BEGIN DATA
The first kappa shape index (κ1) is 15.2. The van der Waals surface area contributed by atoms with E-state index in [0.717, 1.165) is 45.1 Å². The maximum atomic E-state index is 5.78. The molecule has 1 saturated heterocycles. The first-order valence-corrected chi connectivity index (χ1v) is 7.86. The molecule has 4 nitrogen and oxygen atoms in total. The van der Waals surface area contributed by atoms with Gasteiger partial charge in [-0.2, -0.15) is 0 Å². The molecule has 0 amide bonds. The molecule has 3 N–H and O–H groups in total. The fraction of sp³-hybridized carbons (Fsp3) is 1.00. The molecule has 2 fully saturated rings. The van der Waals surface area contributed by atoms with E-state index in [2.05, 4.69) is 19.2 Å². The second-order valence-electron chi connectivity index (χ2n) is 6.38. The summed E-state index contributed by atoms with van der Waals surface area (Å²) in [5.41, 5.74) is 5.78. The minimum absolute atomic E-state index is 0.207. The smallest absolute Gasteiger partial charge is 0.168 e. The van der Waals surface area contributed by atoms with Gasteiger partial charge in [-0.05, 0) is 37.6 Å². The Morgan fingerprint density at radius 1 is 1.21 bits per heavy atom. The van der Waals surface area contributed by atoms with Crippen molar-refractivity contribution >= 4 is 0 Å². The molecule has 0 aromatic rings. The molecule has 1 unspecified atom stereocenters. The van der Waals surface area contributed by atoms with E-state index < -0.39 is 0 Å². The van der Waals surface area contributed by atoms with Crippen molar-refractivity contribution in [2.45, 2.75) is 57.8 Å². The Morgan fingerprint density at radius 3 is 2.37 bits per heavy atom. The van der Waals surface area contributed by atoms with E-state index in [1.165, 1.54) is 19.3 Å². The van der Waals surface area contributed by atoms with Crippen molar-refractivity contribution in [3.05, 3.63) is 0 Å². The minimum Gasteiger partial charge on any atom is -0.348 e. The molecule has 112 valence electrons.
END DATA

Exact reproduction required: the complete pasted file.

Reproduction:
The first kappa shape index (κ1) is 15.2. The van der Waals surface area contributed by atoms with E-state index in [0.717, 1.165) is 45.1 Å². The maximum atomic E-state index is 5.78. The molecule has 1 saturated heterocycles. The first-order valence-corrected chi connectivity index (χ1v) is 7.86. The molecule has 4 nitrogen and oxygen atoms in total. The van der Waals surface area contributed by atoms with Gasteiger partial charge in [-0.2, -0.15) is 0 Å². The molecule has 0 amide bonds. The molecule has 3 N–H and O–H groups in total. The fraction of sp³-hybridized carbons (Fsp3) is 1.00. The molecule has 2 fully saturated rings. The van der Waals surface area contributed by atoms with E-state index in [2.05, 4.69) is 19.2 Å². The second-order valence-electron chi connectivity index (χ2n) is 6.38. The summed E-state index contributed by atoms with van der Waals surface area (Å²) in [5.41, 5.74) is 5.78. The minimum absolute atomic E-state index is 0.207. The smallest absolute Gasteiger partial charge is 0.168 e. The van der Waals surface area contributed by atoms with Gasteiger partial charge in [-0.05, 0) is 37.6 Å². The Morgan fingerprint density at radius 1 is 1.21 bits per heavy atom. The van der Waals surface area contributed by atoms with Crippen molar-refractivity contribution >= 4 is 0 Å². The molecule has 0 aromatic rings. The molecule has 1 unspecified atom stereocenters. The van der Waals surface area contributed by atoms with E-state index < -0.39 is 0 Å². The van der Waals surface area contributed by atoms with Crippen molar-refractivity contribution in [2.45, 2.75) is 57.8 Å². The Morgan fingerprint density at radius 3 is 2.37 bits per heavy atom. The van der Waals surface area contributed by atoms with E-state index in [1.165, 1.54) is 19.3 Å². The van der Waals surface area contributed by atoms with Crippen molar-refractivity contribution in [3.05, 3.63) is 0 Å². The minimum Gasteiger partial charge on any atom is -0.348 e. The molecule has 112 valence electrons.